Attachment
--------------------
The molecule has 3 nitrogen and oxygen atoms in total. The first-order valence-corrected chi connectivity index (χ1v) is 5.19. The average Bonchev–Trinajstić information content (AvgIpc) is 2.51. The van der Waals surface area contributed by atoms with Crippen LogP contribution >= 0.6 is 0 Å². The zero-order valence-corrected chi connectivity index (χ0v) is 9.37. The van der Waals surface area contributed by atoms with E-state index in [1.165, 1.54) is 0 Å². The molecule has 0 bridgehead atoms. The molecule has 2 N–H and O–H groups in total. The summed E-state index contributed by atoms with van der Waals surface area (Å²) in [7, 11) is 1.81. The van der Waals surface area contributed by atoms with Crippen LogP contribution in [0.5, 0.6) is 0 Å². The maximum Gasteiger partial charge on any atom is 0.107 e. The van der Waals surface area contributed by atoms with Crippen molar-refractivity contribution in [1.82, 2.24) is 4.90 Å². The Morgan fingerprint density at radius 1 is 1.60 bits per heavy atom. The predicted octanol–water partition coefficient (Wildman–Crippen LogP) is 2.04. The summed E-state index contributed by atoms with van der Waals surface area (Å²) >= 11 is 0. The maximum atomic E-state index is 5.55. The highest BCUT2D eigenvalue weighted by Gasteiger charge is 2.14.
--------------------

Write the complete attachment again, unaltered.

The molecule has 3 nitrogen and oxygen atoms in total. The first-order valence-corrected chi connectivity index (χ1v) is 5.19. The average Bonchev–Trinajstić information content (AvgIpc) is 2.51. The van der Waals surface area contributed by atoms with Crippen LogP contribution >= 0.6 is 0 Å². The zero-order valence-corrected chi connectivity index (χ0v) is 9.37. The van der Waals surface area contributed by atoms with E-state index in [1.165, 1.54) is 0 Å². The molecule has 0 bridgehead atoms. The molecule has 2 N–H and O–H groups in total. The summed E-state index contributed by atoms with van der Waals surface area (Å²) in [7, 11) is 1.81. The van der Waals surface area contributed by atoms with Crippen LogP contribution in [0.5, 0.6) is 0 Å². The maximum Gasteiger partial charge on any atom is 0.107 e. The van der Waals surface area contributed by atoms with Crippen molar-refractivity contribution in [1.82, 2.24) is 4.90 Å². The Morgan fingerprint density at radius 1 is 1.60 bits per heavy atom. The predicted octanol–water partition coefficient (Wildman–Crippen LogP) is 2.04. The summed E-state index contributed by atoms with van der Waals surface area (Å²) >= 11 is 0. The maximum atomic E-state index is 5.55. The highest BCUT2D eigenvalue weighted by Gasteiger charge is 2.14.